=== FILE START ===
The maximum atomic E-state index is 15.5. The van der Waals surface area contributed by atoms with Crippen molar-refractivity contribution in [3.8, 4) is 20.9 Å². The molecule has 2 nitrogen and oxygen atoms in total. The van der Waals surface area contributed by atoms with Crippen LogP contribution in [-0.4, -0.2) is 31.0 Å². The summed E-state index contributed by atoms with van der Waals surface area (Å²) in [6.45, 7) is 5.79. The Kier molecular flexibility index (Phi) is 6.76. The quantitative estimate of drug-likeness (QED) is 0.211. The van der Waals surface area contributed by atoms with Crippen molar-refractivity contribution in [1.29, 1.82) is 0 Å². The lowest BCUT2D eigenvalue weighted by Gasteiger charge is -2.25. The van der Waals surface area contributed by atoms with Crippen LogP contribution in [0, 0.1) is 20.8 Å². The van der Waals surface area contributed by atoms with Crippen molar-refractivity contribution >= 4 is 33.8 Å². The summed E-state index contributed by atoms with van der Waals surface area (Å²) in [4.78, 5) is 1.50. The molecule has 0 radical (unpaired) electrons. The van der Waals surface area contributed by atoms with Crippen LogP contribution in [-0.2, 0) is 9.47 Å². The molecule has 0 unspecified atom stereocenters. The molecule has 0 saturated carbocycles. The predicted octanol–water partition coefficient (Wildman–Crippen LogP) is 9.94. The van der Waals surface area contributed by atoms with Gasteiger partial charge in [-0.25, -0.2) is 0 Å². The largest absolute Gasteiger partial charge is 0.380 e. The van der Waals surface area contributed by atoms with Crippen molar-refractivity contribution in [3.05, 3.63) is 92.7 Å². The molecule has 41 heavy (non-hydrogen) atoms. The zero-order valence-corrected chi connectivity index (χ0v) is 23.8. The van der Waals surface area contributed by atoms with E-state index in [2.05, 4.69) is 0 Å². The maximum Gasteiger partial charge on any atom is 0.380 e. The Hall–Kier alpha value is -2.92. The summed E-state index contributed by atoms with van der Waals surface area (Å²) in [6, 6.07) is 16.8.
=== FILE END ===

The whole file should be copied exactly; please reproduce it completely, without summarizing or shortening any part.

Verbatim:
The maximum atomic E-state index is 15.5. The van der Waals surface area contributed by atoms with Crippen molar-refractivity contribution in [3.8, 4) is 20.9 Å². The molecule has 2 nitrogen and oxygen atoms in total. The van der Waals surface area contributed by atoms with Crippen LogP contribution in [-0.4, -0.2) is 31.0 Å². The summed E-state index contributed by atoms with van der Waals surface area (Å²) in [6.45, 7) is 5.79. The Kier molecular flexibility index (Phi) is 6.76. The quantitative estimate of drug-likeness (QED) is 0.211. The van der Waals surface area contributed by atoms with Crippen molar-refractivity contribution in [1.29, 1.82) is 0 Å². The lowest BCUT2D eigenvalue weighted by Gasteiger charge is -2.25. The van der Waals surface area contributed by atoms with Crippen LogP contribution in [0, 0.1) is 20.8 Å². The van der Waals surface area contributed by atoms with Crippen molar-refractivity contribution >= 4 is 33.8 Å². The summed E-state index contributed by atoms with van der Waals surface area (Å²) in [4.78, 5) is 1.50. The molecule has 0 radical (unpaired) electrons. The van der Waals surface area contributed by atoms with Crippen LogP contribution in [-0.2, 0) is 9.47 Å². The molecule has 0 unspecified atom stereocenters. The molecule has 0 saturated carbocycles. The predicted octanol–water partition coefficient (Wildman–Crippen LogP) is 9.94. The van der Waals surface area contributed by atoms with Gasteiger partial charge in [-0.25, -0.2) is 0 Å². The largest absolute Gasteiger partial charge is 0.380 e. The van der Waals surface area contributed by atoms with Crippen molar-refractivity contribution in [3.05, 3.63) is 92.7 Å². The molecule has 41 heavy (non-hydrogen) atoms. The zero-order valence-corrected chi connectivity index (χ0v) is 23.8. The van der Waals surface area contributed by atoms with E-state index in [2.05, 4.69) is 0 Å². The maximum Gasteiger partial charge on any atom is 0.380 e. The Hall–Kier alpha value is -2.92. The summed E-state index contributed by atoms with van der Waals surface area (Å²) in [6, 6.07) is 16.8.